A rare mineral that comes into being when a volcano erupts, this material is assumed to be 18% harder than diamond, at least according to its molecular structure. Owing to the flexible bonds between its atoms, it may also be more resistant to heat and shattering. Unfortunately, no one can properly test that theory, as there isn’t that much of the stuff to go around. Still, you wouldn’t be wrong in calling it one of the hardest materials on Earth.
This extremely rare material sometimes forms when a meteorite containing graphite crashes into Earth. Going by its composition, scientists currently assume it to be 58% harder than diamond. Like with #6 on this list, though, there simply isn’t enough of it to put that theory to the test. If the theory proves true, though, it would make Lonsdaleite the hardest natural material known to humankind.
According to the company that invented it, this super-strong polyethylene is the strongest fiber in the world. Considering the fact that it’s proved to be 15 times stronger than steel, they’re probably telling the truth. It is also so light that it won’t sink if you throw it into water; it’ll just float. It’s no wonder that it’s used in the making of modern bulletproof vests.
#3. Metallic Glass
Strength and durability are often mutually exclusive, but that is simply not the case with metallic glass. The name is misleading, though, as the material has little to do with actual glass, aside from its internal structure. As it turns out, when you layer palladium, silver, and other metalloids in a manner similar to that of glass, it results in a material with the advantages of both. Metallic glass is thus as strong and break-resistant as metal, but as durable and hard as glass.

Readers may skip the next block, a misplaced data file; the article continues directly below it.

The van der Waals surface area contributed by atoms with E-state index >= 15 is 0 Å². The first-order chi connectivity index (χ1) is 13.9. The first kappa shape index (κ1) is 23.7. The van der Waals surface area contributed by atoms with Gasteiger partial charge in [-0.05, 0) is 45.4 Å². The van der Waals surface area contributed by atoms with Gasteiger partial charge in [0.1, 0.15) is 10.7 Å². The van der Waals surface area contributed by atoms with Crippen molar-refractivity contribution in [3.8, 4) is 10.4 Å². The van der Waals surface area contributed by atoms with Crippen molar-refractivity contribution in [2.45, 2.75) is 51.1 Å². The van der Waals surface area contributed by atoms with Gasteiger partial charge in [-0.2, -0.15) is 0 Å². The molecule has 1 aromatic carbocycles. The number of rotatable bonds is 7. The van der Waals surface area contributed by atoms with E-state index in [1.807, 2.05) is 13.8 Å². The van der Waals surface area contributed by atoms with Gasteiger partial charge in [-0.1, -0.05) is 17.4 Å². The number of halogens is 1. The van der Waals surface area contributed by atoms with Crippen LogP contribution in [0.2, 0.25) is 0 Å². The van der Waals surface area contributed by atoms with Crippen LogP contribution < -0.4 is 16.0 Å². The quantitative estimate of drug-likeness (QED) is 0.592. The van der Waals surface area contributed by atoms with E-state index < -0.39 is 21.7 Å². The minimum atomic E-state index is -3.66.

This is where the list heads out into sci-fi territory. Buckypaper is an extremely thin (50,000 times thinner than a human hair) paper-like material, made with compressed carbon nanotubes. In layman’s terms, that means that despite being 10 times lighter than steel, buckypaper is 500 times stronger. No, that wasn’t a typo, and you’ve read it right.
If it ever becomes worthwhile to mass-produce, buckypaper might become the go-to material for military-grade personnel and vehicle armor in the future. That alone should be impressive enough, but the material also has a long list of other possible uses, from fire protection to growing living tissue.
Despite being only one carbon atom thin (the thinnest material in existence!), graphene is insanely strong. In fact, it is 200 times stronger than steel while being lighter than paper and as pliable as rubber. You can stretch it to 120% of its width and length and nothing will happen, and if you drop it it will fall as slowly as a leaf.
It is still not perfect, however, and a study has shown that once torn, it will become as brittle as ceramic. For as long as it keeps its integrity, though, graphene will resist pretty much all attempts to damage it. If scientists find a way to layer it, it could form the basis of something truly indestructible. Even in its basic state, though, it remains one of the hardest materials on earth, and — taking weight into account, is certainly the hardest.